Doug finally answers the phone and he agrees to call the Dodge people to see what I'm supposed to do...after telling me that I should probably do what the manual tells me...like I haven't the brain-power (and apparently the teacher or the guy hasn't either) to have thought of that on my own by then. After another 10 minutes, and a couple more three-minute interludes of alarm mishaps (yes, I'm still trying to get the stupid car to do as the manual suggests)...he calls back and tells me that I should do what I've been trying all along...which doesn't work. And if that doesn't work to go and lock and unlock the door then start up the car. Well, locking and unlocking the car turns off the alarm...but lo and behold...doesn't allow you start the car...which, by the way...you guessed it...sets the alarm off again in the process of turning the ignition switch. So...I get a revelation: Get one of the kids to unlock the door from the inside after I relock it...figuring that someone has to be INSIDE the car and thus might bypass the whole stupidness. Well...that doesn't work worth a damn (in the torpedo sense because I'd like to start going "full speed ahead") as the alarm sets itself off and the car automatically shuts itself off again when I try to start it. So, I'm about to resort to Plan B...which is to systematically do the lock/unlock to each of the doors and then the trunk...when I say "oh let me try this a couple more times on the driver's door...when it finally figures out I must have the key and if I have the key...I MUST have the key...and duh...I should therefore be able to use said key to start my car and leave whatever place I've already disrupted for the last 30 minutes. Which I did. Luckily I will probably never see these people again as long as I live because I am probably now going to be front-page news in "The Dauphin Gazette" or something with the word "IDIOT" plastered next to it with a nice cell-phone photo of us all standing around looking totally dumbfounded like none of us could figure out that all we had to do was press the "Panic" button to turn off the alarm (they'd never figure out it wasn't working after all).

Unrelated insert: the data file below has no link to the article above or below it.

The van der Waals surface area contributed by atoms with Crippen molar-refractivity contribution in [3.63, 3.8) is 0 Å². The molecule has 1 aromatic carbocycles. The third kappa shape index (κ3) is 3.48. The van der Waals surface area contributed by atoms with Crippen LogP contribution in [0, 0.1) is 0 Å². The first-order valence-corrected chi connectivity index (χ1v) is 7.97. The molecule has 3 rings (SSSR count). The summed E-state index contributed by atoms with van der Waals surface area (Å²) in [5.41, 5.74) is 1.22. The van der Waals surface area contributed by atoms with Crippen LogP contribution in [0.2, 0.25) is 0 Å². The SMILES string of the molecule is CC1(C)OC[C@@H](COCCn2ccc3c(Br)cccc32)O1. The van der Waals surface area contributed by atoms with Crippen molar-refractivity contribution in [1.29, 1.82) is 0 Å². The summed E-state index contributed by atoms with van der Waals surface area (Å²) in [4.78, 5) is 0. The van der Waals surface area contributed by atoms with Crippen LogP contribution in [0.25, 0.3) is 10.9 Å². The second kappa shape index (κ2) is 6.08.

Anyway, needless to say, when we finally arrived to the fast-food place I was more than reluctant to lock my car...but I mustered up the courage to do it anyway...and was exceedingly proud of myself to not set it off when the time came for us to leave. The simple things in life...for the simple...I guess.
And needless to say we all arrived much later than our rendezvous time of 4:30 at the school.
But it could have been worse...much worse. I could have been on Dauphin Island until the following Monday waiting for some guy (not to be confused with "the guy") from Mobile to get the part from Detroit to work on a 1996 Dodge Grand Caravan.
Lastly...and ironically, the sandwich I purchased from the quaint little restaurant...was on a croissant.
A Bit About Me
- Mariann Simms
- Along with my daily duties as founder and head writer of HumorMeOnline.com, in 2003, I took the Grand Prize in the Bulwer-Lytton Fiction Contest (also known as the "It Was a Dark and Stormy Night" competition). I've also been a contributor to "The Late Late Show with Craig Ferguson" and the web's "The Late Show with David Letterman". I also occupy my time writing three blogs, "Blogged Down at the Moment", "Brit Word of the Day" and "Production Numbers"...and my off-time is spent contemplating in an "on again/off again" fashion...my feable attempts at writing any one of a dozen books. I would love to write professionally one day...and by that I mean "actually get a paycheck".